Part One of Three:Taking the Necessary Precautions
1.Use gloves. Liquid nitrogen is 320 degrees below zero, so it's important to take certain precautions to avoid frost burns and other injuries. Make sure that you always wear gloves when handling the liquid nitrogen.
Admittedly, it is okay if the liquid nitrogen comes into contact with your skin briefly. In most cases, it will just slide right off your skin. The real danger comes when you try to contain it, like in a fist, or if your skin is already wet. Just be very cautious when handling it.
2.Wear safety glasses. You definitely don't want to get the liquid nitrogen in your eyes. So be very careful when mixing, but still wear protective eye gear just to be safe. Liquid nitrogen is so cold that it can make your finger shatter; just imagine what it could do to your eyes.
3.Be careful not to splash the liquid nitrogen. You want to always be in control of where the liquid nitrogen ends up, so try not to splash it as you're mixing it or when you're carrying it in the container.
Part Two of Three:Getting Started
1.Figure out how much you want to make. Multiply the amount of ice cream by 5 to find out how much liquid nitrogen you need. For example, one gallon of ice cream requires five gallons of liquid nitrogen.
2.Find a place that sells liquid nitrogen. This might not be as easy as it sounds. Since liquid nitrogen has to be stored and transported carefully (and because it is somewhat dangerous), you can't just buy it at any old grocery store. Look in your local Yellow Pages to see if there is a liquid nitrogen supplier listed.
You might also try calling a dermatologist to ask them where they purchase the liquid nitrogen they use for burning off warts.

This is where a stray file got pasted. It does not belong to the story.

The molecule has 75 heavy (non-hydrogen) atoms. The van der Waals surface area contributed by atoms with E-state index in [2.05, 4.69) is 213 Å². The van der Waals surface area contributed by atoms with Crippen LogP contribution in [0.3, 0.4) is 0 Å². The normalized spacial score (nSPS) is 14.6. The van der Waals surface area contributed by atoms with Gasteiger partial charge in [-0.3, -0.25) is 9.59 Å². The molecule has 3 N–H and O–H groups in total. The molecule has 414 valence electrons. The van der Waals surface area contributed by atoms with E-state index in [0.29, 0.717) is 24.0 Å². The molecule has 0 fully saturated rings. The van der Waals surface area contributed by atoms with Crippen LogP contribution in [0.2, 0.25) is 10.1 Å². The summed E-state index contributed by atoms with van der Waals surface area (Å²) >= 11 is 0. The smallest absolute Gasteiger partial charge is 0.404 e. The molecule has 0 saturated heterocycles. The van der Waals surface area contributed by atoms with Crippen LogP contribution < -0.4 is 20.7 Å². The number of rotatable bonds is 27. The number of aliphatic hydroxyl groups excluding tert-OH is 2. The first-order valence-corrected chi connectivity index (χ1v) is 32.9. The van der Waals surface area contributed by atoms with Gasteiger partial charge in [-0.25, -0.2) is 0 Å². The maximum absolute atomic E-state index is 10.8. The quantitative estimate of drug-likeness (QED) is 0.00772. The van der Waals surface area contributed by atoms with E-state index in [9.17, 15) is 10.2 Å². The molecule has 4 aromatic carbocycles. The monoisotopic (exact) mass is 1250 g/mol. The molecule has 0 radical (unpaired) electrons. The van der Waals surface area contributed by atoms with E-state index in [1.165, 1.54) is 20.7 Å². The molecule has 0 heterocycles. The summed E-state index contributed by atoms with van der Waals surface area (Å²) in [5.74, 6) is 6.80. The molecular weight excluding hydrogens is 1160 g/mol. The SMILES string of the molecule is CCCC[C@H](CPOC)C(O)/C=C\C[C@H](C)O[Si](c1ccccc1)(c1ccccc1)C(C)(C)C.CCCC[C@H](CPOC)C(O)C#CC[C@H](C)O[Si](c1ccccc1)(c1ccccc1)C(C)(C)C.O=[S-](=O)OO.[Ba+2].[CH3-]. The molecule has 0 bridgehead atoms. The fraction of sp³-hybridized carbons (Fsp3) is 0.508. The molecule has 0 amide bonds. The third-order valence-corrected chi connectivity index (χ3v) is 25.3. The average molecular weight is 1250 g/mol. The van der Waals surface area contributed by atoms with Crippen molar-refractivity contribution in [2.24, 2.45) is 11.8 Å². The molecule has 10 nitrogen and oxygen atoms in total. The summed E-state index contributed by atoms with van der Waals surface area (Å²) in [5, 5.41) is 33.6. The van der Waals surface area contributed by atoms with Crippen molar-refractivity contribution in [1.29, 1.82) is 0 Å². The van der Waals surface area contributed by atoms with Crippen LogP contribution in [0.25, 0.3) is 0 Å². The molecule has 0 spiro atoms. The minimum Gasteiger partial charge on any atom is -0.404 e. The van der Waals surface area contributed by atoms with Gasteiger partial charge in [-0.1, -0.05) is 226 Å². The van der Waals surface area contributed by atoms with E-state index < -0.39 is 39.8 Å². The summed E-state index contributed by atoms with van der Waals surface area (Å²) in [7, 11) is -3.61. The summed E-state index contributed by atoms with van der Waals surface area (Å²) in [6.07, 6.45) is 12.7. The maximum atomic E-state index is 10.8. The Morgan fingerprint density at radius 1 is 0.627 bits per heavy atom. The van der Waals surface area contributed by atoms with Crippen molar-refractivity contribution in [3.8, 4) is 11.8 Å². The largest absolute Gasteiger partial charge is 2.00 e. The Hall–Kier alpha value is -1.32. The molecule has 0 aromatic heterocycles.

You could try calling a local high school or college chemistry department to see where they get their liquid nitrogen for science experiments.
Some farmers and welders also use liquid nitrogen, so you might try calling people in those professions.
3.Rent a container for the liquid nitrogen. Liquid nitrogen is usually held in a special container called a Dewar that helps prevent it from evaporating. You'll need a container like this to transport your liquid nitrogen to your home. But most places that sell liquid nitrogen will let you rent or borrow a Dewar for relatively cheap. Each Dewar usually holds about 5 liters (1 US gal) of liquid nitrogen.
Part Three of Three:Mixing Ingredients
1.Combine the heavy cream, half and half, vanilla, and sugar in a large stainless steel mixing bowl.
2.Mix the ingredients together. Using a wooden spoon or stainless steel whisk, mix all of the ingredients together until the sugar has dissolved. If you can still feel some sugar at the bottom, you need to keep stirring.
Optional: Add in any additional items such as strawberries, bananas, or other things for flavors.
3.Add the liquid nitrogen. Put on your gloves and then slowly pour in the liquid nitrogen.Stir it with your wooden spoon (or stainless steel whisk) until it is frozen. This will take, at most, three minutes.
4.Serve the ice cream. Put scoops of the ice cream in cups or ice cream cones and let your guests enjoy.
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